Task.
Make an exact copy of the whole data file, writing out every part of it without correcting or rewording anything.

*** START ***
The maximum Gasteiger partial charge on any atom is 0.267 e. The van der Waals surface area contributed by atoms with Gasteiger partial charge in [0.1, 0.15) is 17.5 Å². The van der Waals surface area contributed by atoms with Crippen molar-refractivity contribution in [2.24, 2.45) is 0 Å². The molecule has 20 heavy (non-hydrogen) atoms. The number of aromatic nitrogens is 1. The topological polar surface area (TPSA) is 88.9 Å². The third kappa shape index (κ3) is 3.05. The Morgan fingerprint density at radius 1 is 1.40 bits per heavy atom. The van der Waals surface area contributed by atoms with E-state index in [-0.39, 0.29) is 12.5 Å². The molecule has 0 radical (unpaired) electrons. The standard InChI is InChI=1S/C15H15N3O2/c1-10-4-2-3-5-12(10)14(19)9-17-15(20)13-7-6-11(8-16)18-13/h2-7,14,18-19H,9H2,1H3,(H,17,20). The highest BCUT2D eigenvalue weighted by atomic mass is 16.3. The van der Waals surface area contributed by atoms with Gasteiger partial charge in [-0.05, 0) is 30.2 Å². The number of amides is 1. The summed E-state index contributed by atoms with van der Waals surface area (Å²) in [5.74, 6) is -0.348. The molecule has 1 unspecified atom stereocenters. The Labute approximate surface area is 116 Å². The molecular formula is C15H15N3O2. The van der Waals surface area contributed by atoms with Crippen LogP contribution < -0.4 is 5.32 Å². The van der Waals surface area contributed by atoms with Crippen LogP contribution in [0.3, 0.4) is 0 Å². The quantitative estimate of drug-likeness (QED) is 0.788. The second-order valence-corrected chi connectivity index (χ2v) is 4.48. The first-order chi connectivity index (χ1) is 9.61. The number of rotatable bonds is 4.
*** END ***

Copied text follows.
The maximum Gasteiger partial charge on any atom is 0.267 e. The van der Waals surface area contributed by atoms with Gasteiger partial charge in [0.1, 0.15) is 17.5 Å². The van der Waals surface area contributed by atoms with Crippen molar-refractivity contribution in [2.24, 2.45) is 0 Å². The molecule has 20 heavy (non-hydrogen) atoms. The number of aromatic nitrogens is 1. The topological polar surface area (TPSA) is 88.9 Å². The third kappa shape index (κ3) is 3.05. The Morgan fingerprint density at radius 1 is 1.40 bits per heavy atom. The van der Waals surface area contributed by atoms with E-state index in [-0.39, 0.29) is 12.5 Å². The molecule has 0 radical (unpaired) electrons. The standard InChI is InChI=1S/C15H15N3O2/c1-10-4-2-3-5-12(10)14(19)9-17-15(20)13-7-6-11(8-16)18-13/h2-7,14,18-19H,9H2,1H3,(H,17,20). The highest BCUT2D eigenvalue weighted by atomic mass is 16.3. The van der Waals surface area contributed by atoms with Gasteiger partial charge in [-0.05, 0) is 30.2 Å². The number of amides is 1. The summed E-state index contributed by atoms with van der Waals surface area (Å²) in [5.74, 6) is -0.348. The molecule has 1 unspecified atom stereocenters. The Labute approximate surface area is 116 Å². The molecular formula is C15H15N3O2. The van der Waals surface area contributed by atoms with Crippen LogP contribution < -0.4 is 5.32 Å². The van der Waals surface area contributed by atoms with Crippen LogP contribution in [0.3, 0.4) is 0 Å². The quantitative estimate of drug-likeness (QED) is 0.788. The second-order valence-corrected chi connectivity index (χ2v) is 4.48. The first-order chi connectivity index (χ1) is 9.61. The number of rotatable bonds is 4.